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According to a recent Pew Research Center survey, while 55 percent of Americans think higher education has a positive impact on the direction of the country, only 36 percent of Republicans and Republican-leaning independents do. This is despite the fact that the economic returns of a college degree have never been greater.

In addition, much of the media coverage about higher education, especially from the hyperactive right-wing media, is negative. Colleges and universities are seen to be inadequately defending free speech on campus, caving in to demands for “trigger warnings” and in general infantilizing students. Stories about massive student debt abound, despite the fact that a significant portion of that debt has been taken out by students attending for-profit institutions. The news about higher education is largely negative -- although the sector is actually doing a reasonably good job of educating ever increasing numbers of students and generally preparing them for the labor force in the face of shrinking budgets.

Unfortunately, America’s college and university presidents have been noticeably absent from the debates about academic freedom, the benefits of a college degree, the financial woes of their institutions, the broader purposes of education, the challenges of the Trump era and essentially all the key issues. Occasionally, when a crisis occurs, such as the shouting down of a speaker and resulting tumult at Middlebury College, the president does speak out, but usually such responses are as anodyne as possible.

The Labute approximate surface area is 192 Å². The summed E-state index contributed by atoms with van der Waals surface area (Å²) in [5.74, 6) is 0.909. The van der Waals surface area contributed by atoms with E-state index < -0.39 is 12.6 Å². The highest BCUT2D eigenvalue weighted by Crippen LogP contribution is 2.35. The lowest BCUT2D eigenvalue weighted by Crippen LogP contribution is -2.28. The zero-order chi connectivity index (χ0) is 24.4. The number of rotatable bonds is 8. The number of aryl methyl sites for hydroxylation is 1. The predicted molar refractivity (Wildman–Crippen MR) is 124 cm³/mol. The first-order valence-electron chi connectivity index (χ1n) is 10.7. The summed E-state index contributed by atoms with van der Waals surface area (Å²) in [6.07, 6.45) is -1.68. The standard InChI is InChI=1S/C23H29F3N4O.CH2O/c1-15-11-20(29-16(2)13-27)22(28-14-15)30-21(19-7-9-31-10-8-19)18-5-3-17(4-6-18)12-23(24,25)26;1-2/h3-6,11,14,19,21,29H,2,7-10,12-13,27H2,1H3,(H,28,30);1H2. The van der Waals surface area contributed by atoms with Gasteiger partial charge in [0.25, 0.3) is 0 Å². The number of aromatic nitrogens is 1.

It was not always this way. In the past, some college and university presidents were active speakers on the higher education issues of the day, and a few had major influence on policy. Clark Kerr, president of the University of California, and Ernest Boyer, who served as U.S. commissioner of education as well as chancellor of the State University of New York, are two prominent examples. They were not only commentators but also had an impact on higher education policy.